GAAP: Generally Accepted Accounting Principles

Generally accepted accounting principles play a critical role in the financial accounting process.  They define the standards for external reporting, which produces greater uniformity in the accounting methods used by the variety of profit seeking entities in the economy.  Defining general reporting practices by a single set of standards facilitates meaningful comparisons of the financial performances of different companies.  In addition, the level of credibility in the financial statements is largely determined by the extent to which their preparation follows, GAAP.  For example, if neither Exxon or Amoco, two major oil companies, followed GAAP in the preparation of their financial statements, not only would it be virtually impossible to compare their levels of performance, because their measures of profit would be computed in different ways, buy neither measure of profit would be very credible.

While the development of financial accounting and the need for reporting standards can be traced back to the beginning of record keeping, perhaps the most important single even occurred in 1929 when the U.S. capital markets collapsed, and the great depression followed.  Many factors contributed to this dramatic economic downturn, and the lack of both credibility and uniformity in the financial accounting information available to investors and creditors did little to help the situation.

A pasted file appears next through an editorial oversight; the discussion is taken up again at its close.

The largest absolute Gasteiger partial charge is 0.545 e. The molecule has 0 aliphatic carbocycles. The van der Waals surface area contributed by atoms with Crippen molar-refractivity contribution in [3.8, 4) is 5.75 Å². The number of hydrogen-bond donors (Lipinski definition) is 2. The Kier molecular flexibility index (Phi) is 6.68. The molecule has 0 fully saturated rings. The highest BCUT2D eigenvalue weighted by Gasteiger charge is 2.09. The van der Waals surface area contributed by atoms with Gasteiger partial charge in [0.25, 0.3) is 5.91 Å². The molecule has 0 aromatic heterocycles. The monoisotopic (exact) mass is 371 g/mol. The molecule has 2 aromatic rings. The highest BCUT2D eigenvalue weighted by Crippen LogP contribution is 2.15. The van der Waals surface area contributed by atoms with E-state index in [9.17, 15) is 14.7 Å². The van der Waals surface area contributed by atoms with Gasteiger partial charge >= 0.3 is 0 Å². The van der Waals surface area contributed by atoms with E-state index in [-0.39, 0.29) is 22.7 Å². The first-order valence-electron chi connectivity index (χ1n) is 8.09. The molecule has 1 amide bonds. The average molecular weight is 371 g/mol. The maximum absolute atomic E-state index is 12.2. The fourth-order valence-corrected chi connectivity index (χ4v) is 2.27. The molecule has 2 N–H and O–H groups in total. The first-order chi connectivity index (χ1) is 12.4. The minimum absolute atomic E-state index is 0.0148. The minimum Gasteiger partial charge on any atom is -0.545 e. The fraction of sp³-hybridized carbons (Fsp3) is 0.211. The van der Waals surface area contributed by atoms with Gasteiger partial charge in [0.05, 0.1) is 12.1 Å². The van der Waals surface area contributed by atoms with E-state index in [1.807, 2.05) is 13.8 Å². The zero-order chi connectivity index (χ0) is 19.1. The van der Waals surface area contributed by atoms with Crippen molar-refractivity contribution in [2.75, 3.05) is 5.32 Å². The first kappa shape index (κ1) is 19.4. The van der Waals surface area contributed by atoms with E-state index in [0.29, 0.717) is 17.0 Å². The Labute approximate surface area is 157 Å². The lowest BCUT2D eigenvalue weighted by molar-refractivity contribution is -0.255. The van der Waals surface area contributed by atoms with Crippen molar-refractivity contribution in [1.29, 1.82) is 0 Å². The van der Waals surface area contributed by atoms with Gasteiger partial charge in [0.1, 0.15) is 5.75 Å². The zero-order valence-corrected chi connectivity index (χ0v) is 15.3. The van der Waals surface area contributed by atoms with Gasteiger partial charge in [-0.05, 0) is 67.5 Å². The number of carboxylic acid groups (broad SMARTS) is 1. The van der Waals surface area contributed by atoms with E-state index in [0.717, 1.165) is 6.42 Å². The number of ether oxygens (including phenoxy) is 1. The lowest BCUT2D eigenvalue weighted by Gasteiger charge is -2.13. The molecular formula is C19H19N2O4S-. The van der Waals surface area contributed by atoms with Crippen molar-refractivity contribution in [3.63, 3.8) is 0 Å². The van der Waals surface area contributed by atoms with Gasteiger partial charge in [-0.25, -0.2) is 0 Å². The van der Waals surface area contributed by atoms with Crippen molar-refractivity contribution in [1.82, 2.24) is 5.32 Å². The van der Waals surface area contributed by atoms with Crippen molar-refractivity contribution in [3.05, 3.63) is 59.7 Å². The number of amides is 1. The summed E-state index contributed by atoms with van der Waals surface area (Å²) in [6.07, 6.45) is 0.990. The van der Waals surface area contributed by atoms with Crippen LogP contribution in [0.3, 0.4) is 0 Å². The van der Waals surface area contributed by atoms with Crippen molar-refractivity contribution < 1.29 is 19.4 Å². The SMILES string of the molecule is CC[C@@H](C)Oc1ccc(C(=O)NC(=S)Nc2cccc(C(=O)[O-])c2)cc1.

The SEC – In response to demands from the investing community for uniform and credible financial accounting information, in 1934 the U.S. Congress created SEC, which stands for Securities and Exchange Commission.  An agency of the federal government, the SEC was commissioned to implement and enforce the Securities Act of 1933 and the securities Exchange Act of 1934.  The Securities Act of 1933 requires that companies issuing securities on the public security markets file a registration statement with the SEC prior to the issuance.  The SEC Act of 1934 states that, among other requirements, companies with securities listed on the public security markets must annually file audited financial reports with the SEC.